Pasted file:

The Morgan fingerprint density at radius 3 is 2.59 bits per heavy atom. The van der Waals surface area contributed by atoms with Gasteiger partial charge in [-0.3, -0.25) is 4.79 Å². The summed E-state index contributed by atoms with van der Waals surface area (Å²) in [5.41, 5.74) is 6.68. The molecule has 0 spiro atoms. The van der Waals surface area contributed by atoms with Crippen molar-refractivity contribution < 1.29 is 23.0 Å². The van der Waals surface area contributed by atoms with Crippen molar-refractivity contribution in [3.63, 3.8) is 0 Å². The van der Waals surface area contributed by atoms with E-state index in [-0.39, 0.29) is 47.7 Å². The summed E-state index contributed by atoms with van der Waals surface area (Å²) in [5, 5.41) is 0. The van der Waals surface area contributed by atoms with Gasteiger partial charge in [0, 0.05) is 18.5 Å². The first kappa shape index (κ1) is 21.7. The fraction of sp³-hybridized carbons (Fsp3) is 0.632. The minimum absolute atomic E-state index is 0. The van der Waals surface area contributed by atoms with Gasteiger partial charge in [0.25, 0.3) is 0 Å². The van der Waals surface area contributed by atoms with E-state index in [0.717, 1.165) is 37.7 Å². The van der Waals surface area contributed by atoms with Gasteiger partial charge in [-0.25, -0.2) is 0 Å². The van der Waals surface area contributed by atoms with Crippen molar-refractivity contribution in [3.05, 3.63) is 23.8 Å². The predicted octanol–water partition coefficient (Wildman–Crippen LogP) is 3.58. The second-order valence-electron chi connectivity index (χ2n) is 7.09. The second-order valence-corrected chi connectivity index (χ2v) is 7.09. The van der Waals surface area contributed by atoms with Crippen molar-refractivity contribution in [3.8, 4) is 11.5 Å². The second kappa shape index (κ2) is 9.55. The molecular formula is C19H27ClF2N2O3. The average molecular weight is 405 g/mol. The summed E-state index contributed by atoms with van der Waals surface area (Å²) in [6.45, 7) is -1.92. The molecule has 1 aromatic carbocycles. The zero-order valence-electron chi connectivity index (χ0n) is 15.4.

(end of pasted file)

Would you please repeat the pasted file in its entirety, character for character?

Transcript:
The Morgan fingerprint density at radius 3 is 2.59 bits per heavy atom. The van der Waals surface area contributed by atoms with Gasteiger partial charge in [-0.3, -0.25) is 4.79 Å². The summed E-state index contributed by atoms with van der Waals surface area (Å²) in [5.41, 5.74) is 6.68. The molecule has 0 spiro atoms. The van der Waals surface area contributed by atoms with Crippen molar-refractivity contribution < 1.29 is 23.0 Å². The van der Waals surface area contributed by atoms with Crippen molar-refractivity contribution in [3.63, 3.8) is 0 Å². The van der Waals surface area contributed by atoms with E-state index in [-0.39, 0.29) is 47.7 Å². The summed E-state index contributed by atoms with van der Waals surface area (Å²) in [5, 5.41) is 0. The van der Waals surface area contributed by atoms with Gasteiger partial charge in [0, 0.05) is 18.5 Å². The first kappa shape index (κ1) is 21.7. The fraction of sp³-hybridized carbons (Fsp3) is 0.632. The minimum absolute atomic E-state index is 0. The van der Waals surface area contributed by atoms with Gasteiger partial charge in [0.25, 0.3) is 0 Å². The van der Waals surface area contributed by atoms with E-state index in [0.717, 1.165) is 37.7 Å². The van der Waals surface area contributed by atoms with Gasteiger partial charge in [-0.25, -0.2) is 0 Å². The van der Waals surface area contributed by atoms with Crippen molar-refractivity contribution in [3.05, 3.63) is 23.8 Å². The predicted octanol–water partition coefficient (Wildman–Crippen LogP) is 3.58. The second-order valence-electron chi connectivity index (χ2n) is 7.09. The second-order valence-corrected chi connectivity index (χ2v) is 7.09. The van der Waals surface area contributed by atoms with Crippen molar-refractivity contribution in [3.8, 4) is 11.5 Å². The second kappa shape index (κ2) is 9.55. The molecular formula is C19H27ClF2N2O3. The average molecular weight is 405 g/mol. The summed E-state index contributed by atoms with van der Waals surface area (Å²) in [6.45, 7) is -1.92. The molecule has 1 aromatic carbocycles. The zero-order valence-electron chi connectivity index (χ0n) is 15.4.